• Median household spending growth expectations decreased notably, falling from 3.5% in December to 3.0% in January, which is below its 2018 average of 3.2%. Spending growth expectations can be volatile and exhibit seasonality, but they stabilized in 2017 and 2018 after declining from annual averages of 4.7%3.7%, and 3.5% in 2014, 2015, and 2016, respectively.
  • Expectations for year-ahead credit availability deteriorated further in January. The proportion of respondents expecting improved conditions is now at its lowest level since October 2016.
  • The average perceived probability of missing a minimum debt payment over the next three months was unchanged, at 12.0%.
  • The median expectation regarding year-ahead change in taxes (at current income level) rose slightly, to 2.7%, which is the highest reading since October 2016 and well above the 2018 average of 2.1%.
  • The mean perceived probability that the average interest rate on saving accounts will be higher 12 months from now than it is today decreased to 37.0% in January, from 37.9% in December.
  • One-year ahead expectations as well as perceptions about households’ current financial situations deteriorated further in January, with smaller shares of respondents expecting to be and feeling better off financially. The proportion of respondents expecting to be better off financially is at 38.6%, the lowest reading observed since November 2016. 
  • The mean perceived probability that U.S. stock prices will be higher 12 months from now rose to 40.4%, from 39.6% in December.
  • Median year-ahead expected growth in government debt increased sharply, jumping from 6.1% in December to 9.1% in January, the highest reading since September 2014.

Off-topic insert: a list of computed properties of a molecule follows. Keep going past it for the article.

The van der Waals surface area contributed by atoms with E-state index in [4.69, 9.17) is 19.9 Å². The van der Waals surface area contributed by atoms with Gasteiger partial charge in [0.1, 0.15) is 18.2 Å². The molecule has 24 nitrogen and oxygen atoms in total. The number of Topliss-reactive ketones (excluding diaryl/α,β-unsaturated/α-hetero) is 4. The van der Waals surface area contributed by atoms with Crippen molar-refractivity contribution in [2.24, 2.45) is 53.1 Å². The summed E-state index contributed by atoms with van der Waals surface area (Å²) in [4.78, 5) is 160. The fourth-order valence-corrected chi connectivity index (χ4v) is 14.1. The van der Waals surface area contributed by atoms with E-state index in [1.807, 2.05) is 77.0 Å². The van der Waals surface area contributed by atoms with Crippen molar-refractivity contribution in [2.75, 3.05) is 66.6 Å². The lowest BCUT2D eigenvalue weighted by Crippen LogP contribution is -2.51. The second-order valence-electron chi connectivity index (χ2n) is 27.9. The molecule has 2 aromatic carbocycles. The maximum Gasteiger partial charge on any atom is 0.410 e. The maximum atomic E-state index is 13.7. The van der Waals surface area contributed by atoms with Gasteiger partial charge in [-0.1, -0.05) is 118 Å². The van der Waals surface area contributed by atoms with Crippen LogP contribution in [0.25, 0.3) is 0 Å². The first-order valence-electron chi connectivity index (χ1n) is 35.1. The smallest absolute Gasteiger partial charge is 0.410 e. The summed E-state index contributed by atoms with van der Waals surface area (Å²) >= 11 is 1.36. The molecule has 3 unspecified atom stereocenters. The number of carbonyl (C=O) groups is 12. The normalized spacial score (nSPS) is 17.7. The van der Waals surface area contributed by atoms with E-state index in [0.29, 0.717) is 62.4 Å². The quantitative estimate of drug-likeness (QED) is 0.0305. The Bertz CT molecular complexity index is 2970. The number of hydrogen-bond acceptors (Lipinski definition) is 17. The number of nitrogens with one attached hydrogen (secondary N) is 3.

About the Survey of Consumer Expectations (SCE)
The SCE contains information about how consumers expect overall inflation and prices for food, gas, housing and education to behave. It also provides insight into Americans’ views about job prospects and earnings growth and their expectations about future spending and access to credit. The SCE also provides measures of uncertainty in expectations for the main outcomes of interest. Expectations are also available by age, geography, income, education and numeracy.

The SCE is a nationally representative, internet-based survey of a rotating panel of approximately 1,300 household heads. Respondents participate in the panel for up to 12 months, with a roughly equal number rotating in and out of the panel each month. Unlike comparable surveys based on repeated cross-sections with a different set of respondents in each wave, our panel allows us to observe the changes in expectations and behavior of the same individuals over time.

The survey is conducted on our behalf by The Demand Institute, a non-profit organization jointly operated by The Conference Board and Nielsen. The sampling frame for the SCE is based on that used for The Conference Board’s Consumer Confidence Survey (CCS). Respondents to the CCS, itself based on a representative national sample drawn from mailing addresses, are invited to join the SCE internet panel.

Brian Manning
(212) 720-6143